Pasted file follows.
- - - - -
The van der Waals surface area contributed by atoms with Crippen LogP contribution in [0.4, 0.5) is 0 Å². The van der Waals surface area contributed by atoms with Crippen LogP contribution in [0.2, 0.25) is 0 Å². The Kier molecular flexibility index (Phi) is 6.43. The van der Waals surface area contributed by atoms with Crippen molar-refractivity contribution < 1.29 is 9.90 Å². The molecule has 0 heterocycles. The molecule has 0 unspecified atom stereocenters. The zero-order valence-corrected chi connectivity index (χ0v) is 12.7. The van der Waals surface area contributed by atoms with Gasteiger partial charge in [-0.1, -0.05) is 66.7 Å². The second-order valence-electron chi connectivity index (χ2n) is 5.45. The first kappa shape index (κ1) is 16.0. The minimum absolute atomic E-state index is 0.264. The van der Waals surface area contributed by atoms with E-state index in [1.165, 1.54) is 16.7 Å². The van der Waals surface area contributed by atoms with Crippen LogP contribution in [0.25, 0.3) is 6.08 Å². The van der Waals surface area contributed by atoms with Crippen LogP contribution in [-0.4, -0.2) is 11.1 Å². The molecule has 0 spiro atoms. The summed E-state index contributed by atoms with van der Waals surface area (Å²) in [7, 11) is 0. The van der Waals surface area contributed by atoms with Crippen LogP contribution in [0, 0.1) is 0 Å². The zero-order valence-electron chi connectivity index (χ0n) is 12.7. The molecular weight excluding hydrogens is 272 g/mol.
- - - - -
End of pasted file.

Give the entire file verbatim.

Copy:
The van der Waals surface area contributed by atoms with Crippen LogP contribution in [0.4, 0.5) is 0 Å². The van der Waals surface area contributed by atoms with Crippen LogP contribution in [0.2, 0.25) is 0 Å². The Kier molecular flexibility index (Phi) is 6.43. The van der Waals surface area contributed by atoms with Crippen molar-refractivity contribution < 1.29 is 9.90 Å². The molecule has 0 heterocycles. The molecule has 0 unspecified atom stereocenters. The zero-order valence-corrected chi connectivity index (χ0v) is 12.7. The van der Waals surface area contributed by atoms with Gasteiger partial charge in [-0.1, -0.05) is 66.7 Å². The second-order valence-electron chi connectivity index (χ2n) is 5.45. The first kappa shape index (κ1) is 16.0. The minimum absolute atomic E-state index is 0.264. The van der Waals surface area contributed by atoms with E-state index in [1.165, 1.54) is 16.7 Å². The van der Waals surface area contributed by atoms with Crippen LogP contribution in [0.25, 0.3) is 6.08 Å². The van der Waals surface area contributed by atoms with Crippen LogP contribution in [-0.4, -0.2) is 11.1 Å². The molecule has 0 spiro atoms. The summed E-state index contributed by atoms with van der Waals surface area (Å²) in [7, 11) is 0. The van der Waals surface area contributed by atoms with Crippen LogP contribution in [0, 0.1) is 0 Å². The zero-order valence-electron chi connectivity index (χ0n) is 12.7. The molecular weight excluding hydrogens is 272 g/mol.